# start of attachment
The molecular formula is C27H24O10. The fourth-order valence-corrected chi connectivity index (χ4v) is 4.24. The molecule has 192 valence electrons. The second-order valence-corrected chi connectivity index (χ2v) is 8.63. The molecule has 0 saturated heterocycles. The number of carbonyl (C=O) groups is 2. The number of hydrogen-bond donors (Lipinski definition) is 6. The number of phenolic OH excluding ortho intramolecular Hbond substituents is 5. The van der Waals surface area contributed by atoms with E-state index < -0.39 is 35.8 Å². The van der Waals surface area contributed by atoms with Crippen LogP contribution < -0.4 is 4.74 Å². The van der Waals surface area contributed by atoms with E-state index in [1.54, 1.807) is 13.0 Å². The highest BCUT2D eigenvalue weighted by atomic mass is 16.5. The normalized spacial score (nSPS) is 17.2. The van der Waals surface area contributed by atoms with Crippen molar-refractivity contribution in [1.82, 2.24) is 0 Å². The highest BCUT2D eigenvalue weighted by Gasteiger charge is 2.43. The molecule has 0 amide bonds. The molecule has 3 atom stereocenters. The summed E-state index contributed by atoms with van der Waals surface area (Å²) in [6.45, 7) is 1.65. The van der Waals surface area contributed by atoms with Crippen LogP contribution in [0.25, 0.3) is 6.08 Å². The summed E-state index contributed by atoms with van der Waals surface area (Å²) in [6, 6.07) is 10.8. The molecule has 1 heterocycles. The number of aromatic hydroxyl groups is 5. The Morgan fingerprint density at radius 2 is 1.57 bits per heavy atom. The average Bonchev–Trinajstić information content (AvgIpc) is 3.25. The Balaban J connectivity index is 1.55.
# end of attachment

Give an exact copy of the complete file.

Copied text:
The molecular formula is C27H24O10. The fourth-order valence-corrected chi connectivity index (χ4v) is 4.24. The molecule has 192 valence electrons. The second-order valence-corrected chi connectivity index (χ2v) is 8.63. The molecule has 0 saturated heterocycles. The number of carbonyl (C=O) groups is 2. The number of hydrogen-bond donors (Lipinski definition) is 6. The number of phenolic OH excluding ortho intramolecular Hbond substituents is 5. The van der Waals surface area contributed by atoms with E-state index < -0.39 is 35.8 Å². The van der Waals surface area contributed by atoms with Crippen LogP contribution < -0.4 is 4.74 Å². The van der Waals surface area contributed by atoms with E-state index in [1.54, 1.807) is 13.0 Å². The highest BCUT2D eigenvalue weighted by atomic mass is 16.5. The normalized spacial score (nSPS) is 17.2. The van der Waals surface area contributed by atoms with Crippen molar-refractivity contribution in [1.82, 2.24) is 0 Å². The highest BCUT2D eigenvalue weighted by Gasteiger charge is 2.43. The molecule has 0 amide bonds. The molecule has 3 atom stereocenters. The summed E-state index contributed by atoms with van der Waals surface area (Å²) in [6.45, 7) is 1.65. The van der Waals surface area contributed by atoms with Crippen LogP contribution in [0.25, 0.3) is 6.08 Å². The summed E-state index contributed by atoms with van der Waals surface area (Å²) in [6, 6.07) is 10.8. The molecule has 1 heterocycles. The number of aromatic hydroxyl groups is 5. The Morgan fingerprint density at radius 2 is 1.57 bits per heavy atom. The average Bonchev–Trinajstić information content (AvgIpc) is 3.25. The Balaban J connectivity index is 1.55.